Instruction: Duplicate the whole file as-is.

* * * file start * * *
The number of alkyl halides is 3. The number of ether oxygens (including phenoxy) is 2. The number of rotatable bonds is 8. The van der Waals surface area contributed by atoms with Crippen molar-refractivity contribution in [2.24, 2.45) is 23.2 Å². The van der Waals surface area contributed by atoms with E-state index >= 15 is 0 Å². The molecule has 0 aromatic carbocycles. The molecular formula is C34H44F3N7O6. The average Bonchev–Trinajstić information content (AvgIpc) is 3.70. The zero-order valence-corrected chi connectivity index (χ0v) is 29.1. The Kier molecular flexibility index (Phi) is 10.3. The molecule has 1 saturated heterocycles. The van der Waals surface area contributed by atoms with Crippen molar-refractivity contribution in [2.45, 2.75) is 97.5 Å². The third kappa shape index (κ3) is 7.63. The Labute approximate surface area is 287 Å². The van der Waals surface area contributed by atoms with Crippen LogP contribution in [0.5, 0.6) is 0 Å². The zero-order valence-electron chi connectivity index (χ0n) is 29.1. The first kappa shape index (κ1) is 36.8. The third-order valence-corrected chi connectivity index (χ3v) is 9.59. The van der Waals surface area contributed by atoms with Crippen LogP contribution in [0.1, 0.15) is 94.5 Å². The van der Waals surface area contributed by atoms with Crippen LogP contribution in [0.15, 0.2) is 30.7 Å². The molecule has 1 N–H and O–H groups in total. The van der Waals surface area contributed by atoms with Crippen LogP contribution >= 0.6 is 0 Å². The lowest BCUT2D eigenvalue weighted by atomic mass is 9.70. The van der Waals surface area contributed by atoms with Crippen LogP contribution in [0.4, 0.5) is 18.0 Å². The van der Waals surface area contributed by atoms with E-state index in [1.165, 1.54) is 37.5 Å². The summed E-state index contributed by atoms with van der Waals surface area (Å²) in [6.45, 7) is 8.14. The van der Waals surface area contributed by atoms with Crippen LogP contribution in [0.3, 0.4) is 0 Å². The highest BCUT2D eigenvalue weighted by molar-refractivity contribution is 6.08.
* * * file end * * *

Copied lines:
The number of alkyl halides is 3. The number of ether oxygens (including phenoxy) is 2. The number of rotatable bonds is 8. The van der Waals surface area contributed by atoms with Crippen molar-refractivity contribution in [2.24, 2.45) is 23.2 Å². The van der Waals surface area contributed by atoms with E-state index >= 15 is 0 Å². The molecule has 0 aromatic carbocycles. The molecular formula is C34H44F3N7O6. The average Bonchev–Trinajstić information content (AvgIpc) is 3.70. The zero-order valence-corrected chi connectivity index (χ0v) is 29.1. The Kier molecular flexibility index (Phi) is 10.3. The molecule has 1 saturated heterocycles. The van der Waals surface area contributed by atoms with Crippen molar-refractivity contribution in [2.45, 2.75) is 97.5 Å². The third kappa shape index (κ3) is 7.63. The Labute approximate surface area is 287 Å². The van der Waals surface area contributed by atoms with Crippen LogP contribution in [0.5, 0.6) is 0 Å². The zero-order valence-electron chi connectivity index (χ0n) is 29.1. The first kappa shape index (κ1) is 36.8. The third-order valence-corrected chi connectivity index (χ3v) is 9.59. The van der Waals surface area contributed by atoms with Crippen LogP contribution in [0.1, 0.15) is 94.5 Å². The van der Waals surface area contributed by atoms with Crippen LogP contribution in [0.15, 0.2) is 30.7 Å². The molecule has 1 N–H and O–H groups in total. The van der Waals surface area contributed by atoms with Crippen LogP contribution >= 0.6 is 0 Å². The lowest BCUT2D eigenvalue weighted by atomic mass is 9.70. The van der Waals surface area contributed by atoms with Crippen LogP contribution in [0.4, 0.5) is 18.0 Å². The van der Waals surface area contributed by atoms with E-state index in [1.165, 1.54) is 37.5 Å². The summed E-state index contributed by atoms with van der Waals surface area (Å²) in [6.45, 7) is 8.14. The van der Waals surface area contributed by atoms with Crippen LogP contribution in [0.3, 0.4) is 0 Å². The highest BCUT2D eigenvalue weighted by molar-refractivity contribution is 6.08.